While going yard saling, flea marketing, or thrifting, John & I always have a mental list of certain things that if we're lucky enough to find them, it makes our day (vintage Dansk items, rare art books, cool 70's pendants), weekend (paintings, silkscreens, art pottery, ), month (Milo Baughman tables, Joe Colombo light), or possibly year (Eames lounge chairs with their matching ottomans, Pierre Paulin chairs). But there are some items that still elude us, making them even more desirable, as the more you can't have something, the more you want it. This is the case with trying to find a 1972 Kenner Blythe doll. I started looking for one about 8 years ago. I had a few (10++) of the reissued Takara Blythe dolls that I would buy at Toy Tokyo when I lived in New York, but to be honest, I would have traded them all for one of the original Kenner Blythe Dolls. It didn't matter that the Kenners usually had cut frizzy hair, chewed feet, rubbed off make-up, scuff marks and broken leg joints. They were the original doll, the muse to the new ones, made the year after I was born and I really, really, wanted one. To make matters worse, the ones that were in somewhat ok condition usually go for $1,000 or up on ebay and I just could never justify spending that kind of money. So began my search, or shall I say obsession with finding one. For years and years I wouldn't pass a box of moldy dolls without rooting through in hopes that she'd be there. I would answer ads that advertised 70's dolls and would end up at a doll collectors house looking at porcelain babies or Malibu Barbies with missing arms. I'd ask friends older sisters (or moms) if they had one stashed in the attic, go to auctions where old toys were advertised, check out the stuffed toy and doll sections at thrift shops, I would even make John sketch what she looked like to flea market vendors in hopes that they had one stashed in a shoe box. But the years passed and I never found one. Since she was only produced for one year, she's a pretty rare find. I didn't give up hope entirely, I stopped being so crazy/obsessive about finding her. Sure, I would still check out doll boxes, but I wouldn't get as upset when she wouldn't be there.
Last Saturday we woke up and I checked Craigslist to see if anything sounded appealing and there was an ad for a moving sale in the town over which included old camping gear, which John loves. As we walked towards the garage there was a box of old baby dolls and there, foot sticking out, was the rare, elusive Kenner Blythe doll. I was dizzy! It was the home owner's old doll from when she was a kid (not her daughters, who's pink & purple Barbie castle almost kept us driving) and I paid a dollar for her. She's still in her original outfit, and in pretty great condition. The feeling of shock, amazement and happiness stayed with me that entire day, and still has not faded, it probably won't for quite some time. Pin It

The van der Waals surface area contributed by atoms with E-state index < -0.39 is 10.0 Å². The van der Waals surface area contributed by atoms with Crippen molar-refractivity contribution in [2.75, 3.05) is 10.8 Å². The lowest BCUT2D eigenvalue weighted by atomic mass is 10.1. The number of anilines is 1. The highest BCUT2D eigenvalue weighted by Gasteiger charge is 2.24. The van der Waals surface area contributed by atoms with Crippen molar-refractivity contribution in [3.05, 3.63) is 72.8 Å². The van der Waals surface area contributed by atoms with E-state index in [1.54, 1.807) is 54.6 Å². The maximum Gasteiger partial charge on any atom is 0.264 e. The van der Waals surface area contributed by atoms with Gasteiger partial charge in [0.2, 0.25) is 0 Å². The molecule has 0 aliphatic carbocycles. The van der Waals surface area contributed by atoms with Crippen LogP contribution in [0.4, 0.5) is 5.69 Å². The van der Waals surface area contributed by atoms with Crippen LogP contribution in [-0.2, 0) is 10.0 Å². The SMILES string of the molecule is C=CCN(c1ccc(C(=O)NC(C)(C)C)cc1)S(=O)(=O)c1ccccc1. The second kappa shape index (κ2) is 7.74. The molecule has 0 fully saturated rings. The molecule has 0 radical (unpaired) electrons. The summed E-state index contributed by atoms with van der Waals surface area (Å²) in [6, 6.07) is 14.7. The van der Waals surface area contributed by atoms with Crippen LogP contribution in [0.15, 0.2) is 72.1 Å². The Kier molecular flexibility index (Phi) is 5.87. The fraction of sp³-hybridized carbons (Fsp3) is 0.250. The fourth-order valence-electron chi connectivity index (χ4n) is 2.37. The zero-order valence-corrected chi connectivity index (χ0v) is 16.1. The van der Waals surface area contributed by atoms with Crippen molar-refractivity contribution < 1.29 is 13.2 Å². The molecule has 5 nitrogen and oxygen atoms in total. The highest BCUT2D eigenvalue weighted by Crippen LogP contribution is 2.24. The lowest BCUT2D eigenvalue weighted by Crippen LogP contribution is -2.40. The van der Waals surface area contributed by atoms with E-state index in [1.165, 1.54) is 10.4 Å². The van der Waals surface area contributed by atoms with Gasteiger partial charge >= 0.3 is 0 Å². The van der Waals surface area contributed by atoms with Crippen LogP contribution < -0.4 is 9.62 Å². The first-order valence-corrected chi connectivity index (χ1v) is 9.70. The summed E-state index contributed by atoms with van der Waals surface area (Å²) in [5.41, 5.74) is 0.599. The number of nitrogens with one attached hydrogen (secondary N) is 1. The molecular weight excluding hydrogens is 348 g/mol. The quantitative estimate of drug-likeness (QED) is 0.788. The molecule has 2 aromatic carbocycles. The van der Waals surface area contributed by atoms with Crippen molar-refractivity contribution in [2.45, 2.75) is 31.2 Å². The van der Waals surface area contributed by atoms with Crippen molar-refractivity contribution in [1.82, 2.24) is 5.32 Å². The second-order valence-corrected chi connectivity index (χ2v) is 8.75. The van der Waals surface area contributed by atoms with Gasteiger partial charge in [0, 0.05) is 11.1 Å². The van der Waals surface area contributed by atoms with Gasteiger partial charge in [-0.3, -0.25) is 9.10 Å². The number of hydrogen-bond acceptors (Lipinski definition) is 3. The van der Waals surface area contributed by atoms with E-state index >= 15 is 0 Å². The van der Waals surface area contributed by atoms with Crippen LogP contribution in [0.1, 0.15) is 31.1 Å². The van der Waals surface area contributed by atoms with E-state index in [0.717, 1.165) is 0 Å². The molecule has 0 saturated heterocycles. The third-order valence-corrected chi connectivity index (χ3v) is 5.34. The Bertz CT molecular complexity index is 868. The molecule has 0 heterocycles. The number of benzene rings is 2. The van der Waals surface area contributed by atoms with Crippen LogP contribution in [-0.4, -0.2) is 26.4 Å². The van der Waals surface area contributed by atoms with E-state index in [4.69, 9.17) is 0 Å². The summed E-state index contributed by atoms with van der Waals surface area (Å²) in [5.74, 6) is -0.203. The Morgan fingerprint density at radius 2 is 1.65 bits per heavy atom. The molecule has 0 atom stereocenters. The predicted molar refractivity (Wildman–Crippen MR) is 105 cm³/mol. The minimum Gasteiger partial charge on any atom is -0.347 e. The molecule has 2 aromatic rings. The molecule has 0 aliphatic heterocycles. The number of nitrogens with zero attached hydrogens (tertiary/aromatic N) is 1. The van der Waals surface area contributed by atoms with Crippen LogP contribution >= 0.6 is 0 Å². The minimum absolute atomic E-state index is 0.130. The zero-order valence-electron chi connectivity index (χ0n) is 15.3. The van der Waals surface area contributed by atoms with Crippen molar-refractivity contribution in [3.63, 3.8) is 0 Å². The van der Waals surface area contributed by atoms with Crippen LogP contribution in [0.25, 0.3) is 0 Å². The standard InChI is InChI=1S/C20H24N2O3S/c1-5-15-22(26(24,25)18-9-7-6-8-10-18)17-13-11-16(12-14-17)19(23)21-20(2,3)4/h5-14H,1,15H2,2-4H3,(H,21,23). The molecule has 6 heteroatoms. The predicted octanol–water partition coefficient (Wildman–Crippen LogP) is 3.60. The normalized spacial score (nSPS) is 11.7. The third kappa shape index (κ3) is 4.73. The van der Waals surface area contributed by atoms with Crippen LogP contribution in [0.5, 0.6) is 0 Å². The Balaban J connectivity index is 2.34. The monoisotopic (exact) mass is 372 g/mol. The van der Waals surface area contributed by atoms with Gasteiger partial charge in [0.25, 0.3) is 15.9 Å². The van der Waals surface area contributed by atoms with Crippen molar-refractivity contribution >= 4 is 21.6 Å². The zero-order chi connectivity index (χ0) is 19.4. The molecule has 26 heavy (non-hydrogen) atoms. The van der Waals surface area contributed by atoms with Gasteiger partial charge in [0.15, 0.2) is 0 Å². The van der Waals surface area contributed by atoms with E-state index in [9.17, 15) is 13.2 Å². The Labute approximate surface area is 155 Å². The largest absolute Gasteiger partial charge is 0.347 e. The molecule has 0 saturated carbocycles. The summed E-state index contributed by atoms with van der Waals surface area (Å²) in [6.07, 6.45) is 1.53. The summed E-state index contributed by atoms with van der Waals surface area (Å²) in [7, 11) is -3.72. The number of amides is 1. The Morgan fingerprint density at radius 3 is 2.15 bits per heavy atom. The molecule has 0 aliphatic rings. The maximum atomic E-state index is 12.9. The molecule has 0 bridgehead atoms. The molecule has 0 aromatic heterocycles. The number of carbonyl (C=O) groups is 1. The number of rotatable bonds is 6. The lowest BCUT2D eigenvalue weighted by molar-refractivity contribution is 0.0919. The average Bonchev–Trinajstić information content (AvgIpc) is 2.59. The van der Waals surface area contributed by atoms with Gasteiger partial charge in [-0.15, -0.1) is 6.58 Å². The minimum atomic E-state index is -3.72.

We wrote another guest post for Apartment Therapy, this time about the easy, gratifying aesthetic solutions 1x2 boards can offer your blank walls. Above is a photo I took behind the Shell Man, in Islamorada Florida earlier this year. The 1x2s are used to ship fragile coral and shells, then thrown away out back. If you're ever looking for wood for a project, check behind places like this, or places that have free pallets, since there could be packing crates there as well.

From top: The 1x2 opening spread from Wary Meyers' Tossed & Found in a NY apartment we did; more 1x2s in another NY apartment we did; Mrs. Mark Hampton's apartment by David Hicks (inspiration); a concept page from WMT&F which includes typographic 1x2 ideas in English, Kanji, and Cyrillic.
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blue, red

Apartment Therapy asked us to guest blog for the month of October, with a post each Friday. Today's is about the madcap mellowness of blue and red together. You can read the post and see all the other photos here.

Two photos up: Our kitchen

Above: an old painting we bought at a barn sale. The barn owner couldn't quite remember who brought it up from New York, as it was a communal exodus from the city in the late sixties, but he remembered that it was painted by a real artist. Unsigned, but the masonite was made in Sweden. It reminded me a lot of our Ludwig Sander.

Top, a bunkbed we made for our friends' kids.